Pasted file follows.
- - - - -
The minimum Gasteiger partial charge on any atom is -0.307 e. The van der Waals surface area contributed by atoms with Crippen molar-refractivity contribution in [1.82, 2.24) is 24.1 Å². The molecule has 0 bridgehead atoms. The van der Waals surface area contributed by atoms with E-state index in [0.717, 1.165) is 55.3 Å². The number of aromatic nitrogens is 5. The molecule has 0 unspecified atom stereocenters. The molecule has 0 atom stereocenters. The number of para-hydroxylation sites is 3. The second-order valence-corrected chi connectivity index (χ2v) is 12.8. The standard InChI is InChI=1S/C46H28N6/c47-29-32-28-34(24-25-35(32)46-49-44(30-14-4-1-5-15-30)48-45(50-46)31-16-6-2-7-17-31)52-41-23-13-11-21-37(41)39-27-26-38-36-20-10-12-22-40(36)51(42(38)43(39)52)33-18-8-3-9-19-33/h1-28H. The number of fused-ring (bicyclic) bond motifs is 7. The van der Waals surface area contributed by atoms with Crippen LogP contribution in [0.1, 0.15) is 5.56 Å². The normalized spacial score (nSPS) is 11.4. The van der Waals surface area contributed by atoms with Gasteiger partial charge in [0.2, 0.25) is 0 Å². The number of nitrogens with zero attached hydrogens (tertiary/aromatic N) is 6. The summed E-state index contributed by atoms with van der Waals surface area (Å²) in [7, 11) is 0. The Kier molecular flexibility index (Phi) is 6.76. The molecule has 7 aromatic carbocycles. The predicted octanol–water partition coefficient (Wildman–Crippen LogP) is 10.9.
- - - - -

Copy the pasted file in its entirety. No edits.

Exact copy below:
The minimum Gasteiger partial charge on any atom is -0.307 e. The van der Waals surface area contributed by atoms with Crippen molar-refractivity contribution in [1.82, 2.24) is 24.1 Å². The molecule has 0 bridgehead atoms. The van der Waals surface area contributed by atoms with E-state index in [0.717, 1.165) is 55.3 Å². The number of aromatic nitrogens is 5. The molecule has 0 unspecified atom stereocenters. The molecule has 0 atom stereocenters. The number of para-hydroxylation sites is 3. The second-order valence-corrected chi connectivity index (χ2v) is 12.8. The standard InChI is InChI=1S/C46H28N6/c47-29-32-28-34(24-25-35(32)46-49-44(30-14-4-1-5-15-30)48-45(50-46)31-16-6-2-7-17-31)52-41-23-13-11-21-37(41)39-27-26-38-36-20-10-12-22-40(36)51(42(38)43(39)52)33-18-8-3-9-19-33/h1-28H. The number of fused-ring (bicyclic) bond motifs is 7. The van der Waals surface area contributed by atoms with Crippen LogP contribution in [0.1, 0.15) is 5.56 Å². The normalized spacial score (nSPS) is 11.4. The van der Waals surface area contributed by atoms with Gasteiger partial charge in [0.2, 0.25) is 0 Å². The number of nitrogens with zero attached hydrogens (tertiary/aromatic N) is 6. The summed E-state index contributed by atoms with van der Waals surface area (Å²) in [7, 11) is 0. The Kier molecular flexibility index (Phi) is 6.76. The molecule has 7 aromatic carbocycles. The predicted octanol–water partition coefficient (Wildman–Crippen LogP) is 10.9.